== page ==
While at Liz and Danielle’s Fit for Business* getaway last week, they introduced us to the concept of being “physically intelligent”.
Oh no, I hear you cry, not another “intelligence”! We already have iQ and eQ, what can this really add?
Well, Claire Dale and Patricia Peyton, authors of the new book “Physical Intelligence” explain it’s about understanding your physical reactions and emotions, and learning to control them can help you feel happier and achieve more. They refer to 8 key chemicals in our brains (including adrenaline, cortisol and serotonin), and believe that balancing them in the most effective way, referred to as a “winning cocktail”, directly influences the 4 elements of physical intelligence:
- Strength: this comprises inner strength and confidence, signified by appropriate risk-taking, good cognitive function and decision-making under pressure, as well as establishing clear boundaries and remaining committed.
- Flexibility: being creative, innovative and collaborative, having high self-esteem and respect for others, effectively engaging and influencing others, adapting to different behaviour styles and agendas, being agile and quick-thinking, and finally embracing and instigating change.
- Resilience: bouncing back from adversity and conflict, being optimistic, adopting a learning mindset, as well as developing a well-functioning immune system through emotional, mental and physical fitness.
- Endurance: having staying power and determination, focusing on and achieving long-term goals, finding intrinsic motivation, planning, executing and maintaining long-term performance.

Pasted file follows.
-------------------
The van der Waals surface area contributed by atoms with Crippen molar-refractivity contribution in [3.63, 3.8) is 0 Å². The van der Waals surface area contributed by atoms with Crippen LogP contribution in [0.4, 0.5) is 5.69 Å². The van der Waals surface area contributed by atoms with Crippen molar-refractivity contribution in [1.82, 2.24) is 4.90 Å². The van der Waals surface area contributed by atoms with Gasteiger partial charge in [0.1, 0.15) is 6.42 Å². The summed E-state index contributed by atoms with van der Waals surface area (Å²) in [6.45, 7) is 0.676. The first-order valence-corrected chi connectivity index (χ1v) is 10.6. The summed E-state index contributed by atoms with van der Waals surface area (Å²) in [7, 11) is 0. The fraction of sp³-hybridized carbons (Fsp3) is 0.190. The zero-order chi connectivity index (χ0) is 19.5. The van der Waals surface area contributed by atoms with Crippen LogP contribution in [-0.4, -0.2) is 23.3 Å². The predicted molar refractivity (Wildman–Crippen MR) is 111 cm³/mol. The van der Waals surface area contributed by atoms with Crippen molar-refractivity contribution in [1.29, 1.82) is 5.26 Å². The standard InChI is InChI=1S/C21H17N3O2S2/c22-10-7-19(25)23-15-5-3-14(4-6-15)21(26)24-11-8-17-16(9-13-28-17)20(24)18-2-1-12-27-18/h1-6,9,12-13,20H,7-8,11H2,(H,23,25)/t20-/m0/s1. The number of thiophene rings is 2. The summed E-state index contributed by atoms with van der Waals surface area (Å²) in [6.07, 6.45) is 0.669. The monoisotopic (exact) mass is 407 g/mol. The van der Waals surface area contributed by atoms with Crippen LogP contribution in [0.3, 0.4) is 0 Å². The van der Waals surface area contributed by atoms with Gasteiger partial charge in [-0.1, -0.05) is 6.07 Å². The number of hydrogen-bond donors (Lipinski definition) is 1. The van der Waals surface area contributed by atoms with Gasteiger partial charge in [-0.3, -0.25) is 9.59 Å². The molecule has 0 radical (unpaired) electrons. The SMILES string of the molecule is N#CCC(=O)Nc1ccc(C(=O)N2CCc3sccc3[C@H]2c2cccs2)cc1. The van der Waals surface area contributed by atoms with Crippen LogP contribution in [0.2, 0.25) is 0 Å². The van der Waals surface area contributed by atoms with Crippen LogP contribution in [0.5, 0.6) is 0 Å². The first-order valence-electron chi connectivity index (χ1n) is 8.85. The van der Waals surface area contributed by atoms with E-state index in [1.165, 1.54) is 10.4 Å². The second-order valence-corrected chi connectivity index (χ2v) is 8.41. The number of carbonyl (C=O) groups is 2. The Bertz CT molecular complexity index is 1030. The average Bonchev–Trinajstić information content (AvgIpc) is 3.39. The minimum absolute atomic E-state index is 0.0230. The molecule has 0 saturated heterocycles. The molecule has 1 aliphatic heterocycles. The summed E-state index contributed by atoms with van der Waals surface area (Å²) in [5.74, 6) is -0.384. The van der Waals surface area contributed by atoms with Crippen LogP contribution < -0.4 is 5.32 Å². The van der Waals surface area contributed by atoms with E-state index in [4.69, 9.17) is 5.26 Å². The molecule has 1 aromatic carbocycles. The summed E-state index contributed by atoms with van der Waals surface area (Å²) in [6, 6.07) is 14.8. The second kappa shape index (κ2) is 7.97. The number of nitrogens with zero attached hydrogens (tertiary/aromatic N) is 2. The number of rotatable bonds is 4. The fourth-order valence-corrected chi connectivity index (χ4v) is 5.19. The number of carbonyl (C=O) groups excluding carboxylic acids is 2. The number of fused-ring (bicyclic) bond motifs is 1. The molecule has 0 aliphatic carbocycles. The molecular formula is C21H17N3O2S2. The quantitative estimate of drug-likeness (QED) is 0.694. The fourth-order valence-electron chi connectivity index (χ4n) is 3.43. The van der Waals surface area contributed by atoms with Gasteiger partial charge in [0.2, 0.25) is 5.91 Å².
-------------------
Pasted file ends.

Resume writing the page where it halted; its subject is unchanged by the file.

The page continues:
So, is this just a fad?
Well, I dug around a bit more into the topic. And, without going down a scientific rabbit hole, I discovered research into Embodied Cognition, the idea that the mind is not only connected to the body but that the body influences the mind. And of course there’s much work in understanding the neuroscience that underpins our behaviours, helping us control our “winning cocktail”.
So no, I don’t believe this is just a fad. Perhaps it popularises the complex science of our chemicals, brains and related behaviours. But making complex things accessible and useful I don’t believe is a bad thing.
As with all my articles, let’s end this with some practical tips on how you can improve your own physical intelligence:
Building strength: perfect your posture! Open and expansive posture projects confidence; reduce nerves by doing a Power Pose for 2 minutes before a key event.
Improving flexibility: spark creativity by taking a walk and noticing beautiful objects in nature; move more during your day – hold meetings while walking, standing at your computer instead of sitting, and stretching to release tension areas, especially in the neck and shoulders.
Enhancing endurance: visualise your long term goal, ideally drawing it, sticking it on a wall and regularly revisiting it by purposefully walking towards it; 5 minutes of strength training (i.e. plant, squats) every day.
Developing resilience: smile at yourself in a mirror or literally jump for joy; block out time in your schedule for REST – Retreat, Eat (healthy), Sleep (quality) and Treat.
Physical intelligence underpins our cognitive and emotional intelligence. The more we use physical intelligence techniques, the better armed we will be to achieve business success.
Melanie runs Phoenix Evolution, a company specialising in helping teams and individuals use care, curiosity and customer focus to drive better working environments and achieve more. Melanie incorporates aspects of embodiment and Physical Intelligence in her work, providing a holistic, meaningful and practical approach to team effectiveness.
*Special thanks to Liz Goodfellow and Danielle Earley for inspiring this article at their Fit for Business Getaway. https://www.linkedin.com/company/get-fit-for-business/